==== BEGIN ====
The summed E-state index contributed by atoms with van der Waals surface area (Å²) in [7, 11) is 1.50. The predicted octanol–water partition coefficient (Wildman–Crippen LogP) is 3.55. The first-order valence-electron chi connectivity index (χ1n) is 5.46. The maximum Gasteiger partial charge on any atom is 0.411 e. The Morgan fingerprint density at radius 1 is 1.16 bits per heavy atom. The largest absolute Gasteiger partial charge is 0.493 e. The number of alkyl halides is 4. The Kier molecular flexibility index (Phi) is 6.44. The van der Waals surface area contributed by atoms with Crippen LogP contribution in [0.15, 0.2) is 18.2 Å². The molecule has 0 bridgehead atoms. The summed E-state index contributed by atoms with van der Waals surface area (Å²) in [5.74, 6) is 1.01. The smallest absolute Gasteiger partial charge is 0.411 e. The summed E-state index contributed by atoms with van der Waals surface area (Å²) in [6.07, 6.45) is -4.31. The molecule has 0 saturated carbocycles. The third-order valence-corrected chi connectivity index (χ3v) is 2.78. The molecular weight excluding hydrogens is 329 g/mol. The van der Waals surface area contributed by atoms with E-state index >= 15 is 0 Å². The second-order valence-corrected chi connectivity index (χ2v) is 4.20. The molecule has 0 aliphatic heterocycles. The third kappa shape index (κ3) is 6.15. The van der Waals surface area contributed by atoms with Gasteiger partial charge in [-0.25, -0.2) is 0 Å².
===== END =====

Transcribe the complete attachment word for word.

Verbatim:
The summed E-state index contributed by atoms with van der Waals surface area (Å²) in [7, 11) is 1.50. The predicted octanol–water partition coefficient (Wildman–Crippen LogP) is 3.55. The first-order valence-electron chi connectivity index (χ1n) is 5.46. The maximum Gasteiger partial charge on any atom is 0.411 e. The Morgan fingerprint density at radius 1 is 1.16 bits per heavy atom. The largest absolute Gasteiger partial charge is 0.493 e. The number of alkyl halides is 4. The Kier molecular flexibility index (Phi) is 6.44. The van der Waals surface area contributed by atoms with Crippen LogP contribution in [0.15, 0.2) is 18.2 Å². The molecule has 0 bridgehead atoms. The summed E-state index contributed by atoms with van der Waals surface area (Å²) in [5.74, 6) is 1.01. The smallest absolute Gasteiger partial charge is 0.411 e. The summed E-state index contributed by atoms with van der Waals surface area (Å²) in [6.07, 6.45) is -4.31. The molecule has 0 saturated carbocycles. The third-order valence-corrected chi connectivity index (χ3v) is 2.78. The molecular weight excluding hydrogens is 329 g/mol. The van der Waals surface area contributed by atoms with E-state index >= 15 is 0 Å². The second-order valence-corrected chi connectivity index (χ2v) is 4.20. The molecule has 0 aliphatic heterocycles. The third kappa shape index (κ3) is 6.15. The van der Waals surface area contributed by atoms with Gasteiger partial charge in [-0.25, -0.2) is 0 Å².